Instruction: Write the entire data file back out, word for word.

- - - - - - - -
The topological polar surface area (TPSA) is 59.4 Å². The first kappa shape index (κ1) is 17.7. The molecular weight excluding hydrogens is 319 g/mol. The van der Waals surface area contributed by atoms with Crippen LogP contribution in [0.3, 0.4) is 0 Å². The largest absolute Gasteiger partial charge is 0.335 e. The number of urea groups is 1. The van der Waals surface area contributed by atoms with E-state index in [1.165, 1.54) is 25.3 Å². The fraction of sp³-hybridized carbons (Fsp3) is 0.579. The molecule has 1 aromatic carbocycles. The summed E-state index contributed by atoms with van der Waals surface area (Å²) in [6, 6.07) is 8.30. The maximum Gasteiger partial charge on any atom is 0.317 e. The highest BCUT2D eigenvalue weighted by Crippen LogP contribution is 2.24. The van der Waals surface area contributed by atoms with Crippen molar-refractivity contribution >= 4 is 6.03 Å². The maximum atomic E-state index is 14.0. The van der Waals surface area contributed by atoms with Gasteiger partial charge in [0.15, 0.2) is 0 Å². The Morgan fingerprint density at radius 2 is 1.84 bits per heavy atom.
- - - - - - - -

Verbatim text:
The topological polar surface area (TPSA) is 59.4 Å². The first kappa shape index (κ1) is 17.7. The molecular weight excluding hydrogens is 319 g/mol. The van der Waals surface area contributed by atoms with Crippen LogP contribution in [0.3, 0.4) is 0 Å². The largest absolute Gasteiger partial charge is 0.335 e. The number of urea groups is 1. The van der Waals surface area contributed by atoms with E-state index in [1.165, 1.54) is 25.3 Å². The fraction of sp³-hybridized carbons (Fsp3) is 0.579. The molecule has 1 aromatic carbocycles. The summed E-state index contributed by atoms with van der Waals surface area (Å²) in [6, 6.07) is 8.30. The maximum Gasteiger partial charge on any atom is 0.317 e. The highest BCUT2D eigenvalue weighted by Crippen LogP contribution is 2.24. The van der Waals surface area contributed by atoms with Crippen molar-refractivity contribution >= 4 is 6.03 Å². The maximum atomic E-state index is 14.0. The van der Waals surface area contributed by atoms with Gasteiger partial charge in [0.15, 0.2) is 0 Å². The Morgan fingerprint density at radius 2 is 1.84 bits per heavy atom.